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State Gas Prices Nearly Highest in Nation

WESTPORT, Conn. – To the dismay of drivers such as Sandra Miquez, gas prices in Connecticut are now nearly the highest in the country, according to the fuel gauge report from the Automobile Association of America.

At an average of $4.05 per gallon as of Thursday, Connecticut has the dubious distinction of having the highest prices in the continental United States. This cost beats the average of $3.81 in California, $4.02 in Alaska and is slightly lower than the Hawaiian average of $4.09. Those states have been ranked as the top three the past few years, according to AAA.

"That actually surprises me," said Miquez, a Monroe resident who works in Westport. "I would have thought New York had the highest prices."

Not only are Connecticut residents shelling out the most per gallon in the lower 48 states, prices in Fairfield County also are the highest in the state at nearly $4.14 a gallon, the report shows.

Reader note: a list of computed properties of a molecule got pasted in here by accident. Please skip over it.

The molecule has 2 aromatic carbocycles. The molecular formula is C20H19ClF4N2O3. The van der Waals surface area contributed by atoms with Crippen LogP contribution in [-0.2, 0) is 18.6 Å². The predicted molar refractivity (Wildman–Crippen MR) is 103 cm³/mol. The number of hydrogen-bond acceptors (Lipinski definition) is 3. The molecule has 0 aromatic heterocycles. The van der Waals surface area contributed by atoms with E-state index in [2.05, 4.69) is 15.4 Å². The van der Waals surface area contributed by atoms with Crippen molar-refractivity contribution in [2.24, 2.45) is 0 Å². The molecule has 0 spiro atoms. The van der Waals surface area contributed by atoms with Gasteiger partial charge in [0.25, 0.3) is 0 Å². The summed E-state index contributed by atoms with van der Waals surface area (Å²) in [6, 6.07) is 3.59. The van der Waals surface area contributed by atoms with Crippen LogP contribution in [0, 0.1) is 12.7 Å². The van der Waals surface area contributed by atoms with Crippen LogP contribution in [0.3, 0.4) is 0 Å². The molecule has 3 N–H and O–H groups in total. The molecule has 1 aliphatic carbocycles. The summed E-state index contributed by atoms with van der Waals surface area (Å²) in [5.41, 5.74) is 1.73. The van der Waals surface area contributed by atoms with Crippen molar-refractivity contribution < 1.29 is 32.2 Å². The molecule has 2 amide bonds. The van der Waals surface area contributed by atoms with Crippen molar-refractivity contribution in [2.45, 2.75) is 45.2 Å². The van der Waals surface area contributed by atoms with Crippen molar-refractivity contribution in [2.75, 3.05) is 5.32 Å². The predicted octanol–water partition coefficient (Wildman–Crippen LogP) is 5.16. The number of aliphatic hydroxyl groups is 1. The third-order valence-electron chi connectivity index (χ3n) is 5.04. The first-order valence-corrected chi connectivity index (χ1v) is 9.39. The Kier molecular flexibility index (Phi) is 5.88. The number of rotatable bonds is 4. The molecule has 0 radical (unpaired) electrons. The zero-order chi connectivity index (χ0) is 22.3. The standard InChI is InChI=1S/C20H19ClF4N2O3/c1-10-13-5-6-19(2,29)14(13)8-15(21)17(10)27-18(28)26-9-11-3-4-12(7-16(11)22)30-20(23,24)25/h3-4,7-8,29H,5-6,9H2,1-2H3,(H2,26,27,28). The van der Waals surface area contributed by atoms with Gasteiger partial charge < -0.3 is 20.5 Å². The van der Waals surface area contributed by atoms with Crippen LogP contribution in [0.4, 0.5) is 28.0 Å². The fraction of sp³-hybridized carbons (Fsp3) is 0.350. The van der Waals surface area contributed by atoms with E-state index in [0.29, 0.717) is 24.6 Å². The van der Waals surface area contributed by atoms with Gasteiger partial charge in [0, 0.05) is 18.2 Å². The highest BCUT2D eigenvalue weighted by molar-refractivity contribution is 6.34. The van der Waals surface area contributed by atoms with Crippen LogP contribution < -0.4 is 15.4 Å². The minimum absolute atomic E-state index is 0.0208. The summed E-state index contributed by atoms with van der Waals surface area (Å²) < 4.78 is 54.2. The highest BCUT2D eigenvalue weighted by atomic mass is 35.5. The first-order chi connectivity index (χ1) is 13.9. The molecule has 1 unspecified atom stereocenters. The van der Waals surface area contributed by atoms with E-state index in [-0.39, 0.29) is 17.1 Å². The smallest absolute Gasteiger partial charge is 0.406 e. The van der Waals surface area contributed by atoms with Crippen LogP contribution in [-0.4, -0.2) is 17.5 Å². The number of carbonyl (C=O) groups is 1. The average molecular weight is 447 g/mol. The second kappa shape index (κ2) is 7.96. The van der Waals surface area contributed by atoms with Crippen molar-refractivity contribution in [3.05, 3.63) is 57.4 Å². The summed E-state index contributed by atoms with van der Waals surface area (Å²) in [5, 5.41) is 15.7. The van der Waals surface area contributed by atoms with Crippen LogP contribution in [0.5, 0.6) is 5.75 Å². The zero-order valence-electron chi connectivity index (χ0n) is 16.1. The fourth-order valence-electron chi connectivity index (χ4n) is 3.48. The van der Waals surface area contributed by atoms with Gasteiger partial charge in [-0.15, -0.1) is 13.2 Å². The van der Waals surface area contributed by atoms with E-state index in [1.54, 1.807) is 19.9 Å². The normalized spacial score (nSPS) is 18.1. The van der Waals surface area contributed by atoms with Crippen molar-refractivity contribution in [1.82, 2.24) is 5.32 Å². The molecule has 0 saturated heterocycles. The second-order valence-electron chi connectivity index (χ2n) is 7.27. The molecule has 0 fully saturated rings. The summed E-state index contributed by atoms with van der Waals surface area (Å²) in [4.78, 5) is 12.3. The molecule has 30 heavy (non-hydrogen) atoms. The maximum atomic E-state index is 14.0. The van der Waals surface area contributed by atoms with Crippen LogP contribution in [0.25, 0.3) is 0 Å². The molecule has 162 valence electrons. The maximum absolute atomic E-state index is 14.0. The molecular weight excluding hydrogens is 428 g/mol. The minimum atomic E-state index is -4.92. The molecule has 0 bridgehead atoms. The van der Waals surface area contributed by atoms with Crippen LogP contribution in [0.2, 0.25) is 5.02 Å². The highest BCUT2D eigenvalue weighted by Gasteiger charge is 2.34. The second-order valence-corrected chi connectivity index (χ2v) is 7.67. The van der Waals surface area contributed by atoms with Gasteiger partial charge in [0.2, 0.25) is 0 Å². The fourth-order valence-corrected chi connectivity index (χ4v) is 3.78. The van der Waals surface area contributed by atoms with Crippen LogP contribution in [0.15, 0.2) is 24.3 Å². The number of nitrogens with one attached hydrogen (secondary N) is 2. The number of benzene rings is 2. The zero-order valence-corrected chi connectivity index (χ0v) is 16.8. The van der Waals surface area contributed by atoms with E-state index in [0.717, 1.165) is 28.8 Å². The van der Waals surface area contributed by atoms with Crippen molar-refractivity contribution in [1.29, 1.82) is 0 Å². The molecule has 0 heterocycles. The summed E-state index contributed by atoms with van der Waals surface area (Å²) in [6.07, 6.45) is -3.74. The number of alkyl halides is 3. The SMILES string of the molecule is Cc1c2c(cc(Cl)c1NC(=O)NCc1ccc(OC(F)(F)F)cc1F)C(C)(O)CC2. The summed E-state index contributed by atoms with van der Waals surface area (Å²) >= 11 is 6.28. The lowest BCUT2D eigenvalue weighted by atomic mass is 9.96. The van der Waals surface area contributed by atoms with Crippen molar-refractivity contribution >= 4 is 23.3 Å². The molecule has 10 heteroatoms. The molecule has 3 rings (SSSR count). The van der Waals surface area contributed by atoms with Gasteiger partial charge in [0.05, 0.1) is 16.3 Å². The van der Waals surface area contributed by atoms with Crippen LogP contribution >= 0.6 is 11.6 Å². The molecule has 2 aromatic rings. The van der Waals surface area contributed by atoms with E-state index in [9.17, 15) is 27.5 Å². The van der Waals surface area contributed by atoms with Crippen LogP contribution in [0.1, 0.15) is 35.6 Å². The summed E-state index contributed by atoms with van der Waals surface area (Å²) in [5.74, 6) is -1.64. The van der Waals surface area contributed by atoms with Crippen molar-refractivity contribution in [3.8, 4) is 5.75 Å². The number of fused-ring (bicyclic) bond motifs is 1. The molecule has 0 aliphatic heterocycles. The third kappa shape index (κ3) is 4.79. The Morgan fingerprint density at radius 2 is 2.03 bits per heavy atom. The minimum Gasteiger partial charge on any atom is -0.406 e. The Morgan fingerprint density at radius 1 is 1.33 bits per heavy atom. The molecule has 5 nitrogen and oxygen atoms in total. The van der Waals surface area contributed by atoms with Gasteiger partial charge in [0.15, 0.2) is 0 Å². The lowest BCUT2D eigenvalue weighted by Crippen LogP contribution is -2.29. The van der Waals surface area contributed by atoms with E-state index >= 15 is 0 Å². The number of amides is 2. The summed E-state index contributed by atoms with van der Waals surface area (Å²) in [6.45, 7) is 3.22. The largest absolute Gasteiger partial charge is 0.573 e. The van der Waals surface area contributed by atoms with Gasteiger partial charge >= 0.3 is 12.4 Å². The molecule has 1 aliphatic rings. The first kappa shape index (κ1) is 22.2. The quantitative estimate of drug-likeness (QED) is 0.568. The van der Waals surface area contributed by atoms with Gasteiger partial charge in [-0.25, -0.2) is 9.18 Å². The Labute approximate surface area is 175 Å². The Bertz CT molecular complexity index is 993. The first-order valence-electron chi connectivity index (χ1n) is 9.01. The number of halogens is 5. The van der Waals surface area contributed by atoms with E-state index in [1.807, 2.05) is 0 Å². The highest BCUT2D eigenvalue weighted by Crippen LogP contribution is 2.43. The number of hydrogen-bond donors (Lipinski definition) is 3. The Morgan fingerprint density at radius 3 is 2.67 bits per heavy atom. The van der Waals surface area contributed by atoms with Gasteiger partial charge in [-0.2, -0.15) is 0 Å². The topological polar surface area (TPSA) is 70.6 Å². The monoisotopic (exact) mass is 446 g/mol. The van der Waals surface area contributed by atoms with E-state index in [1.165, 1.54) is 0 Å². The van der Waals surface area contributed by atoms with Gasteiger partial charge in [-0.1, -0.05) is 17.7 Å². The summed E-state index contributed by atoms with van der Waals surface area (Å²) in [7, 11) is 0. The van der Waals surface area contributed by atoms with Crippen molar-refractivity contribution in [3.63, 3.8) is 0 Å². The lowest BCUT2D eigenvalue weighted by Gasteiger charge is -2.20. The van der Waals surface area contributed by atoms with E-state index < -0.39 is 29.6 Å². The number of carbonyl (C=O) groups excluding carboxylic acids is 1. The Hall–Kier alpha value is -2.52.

Despite this news, Miquez said she doesn't plan to change her driving habits. "Most of my gas is used on my commute — but I can't stop going to work," she said. "Like it or not, driving is a necessity. I could stay home every day over the weekend, but that's not practical. Eventually, you need to leave the house — whether it be for fun or out of need, like going to the grocery store."

A large slice of the high sticker price on gas goes to the government. In fact, when state and federal taxes are combined, drivers in Connecticut now pay more than 70 cents a gallon in taxes alone, with a 25-cent excise tax and 24 cents in other state taxes per gallon. That means Connecticut drivers are among the most highly taxed, according to the Independent Connecticut Petroleum Association.

Officials blame the high prices here on local supply and taxes. "What do people expect?" said Mike Riley, president of the Motor Transport Association of Connecticut, the state's truckers' trade group. "It doesn't make any sense to add taxes – like the one on diesel fuel – at a time when fuel costs are already so high."

Riley said 95 percent of all products that come in and out of Connecticut are by truck, so higher gas prices "just hurts the state's economy in every way, and sends businesses out of state. It sure doesn't help bring business here."

Greg Amy, Connecticut chapter activist for the National Motor Association, agreed high demand and high taxes have made the state's gas prices soar.

"As consumers, it really changes the way we live," said Amy of Middletown. "I love to drive, but at four bucks a gallon, even I drive less."

Can you believe Connecticut's gas prices are the highest in the continental United States? Leave a comment below.

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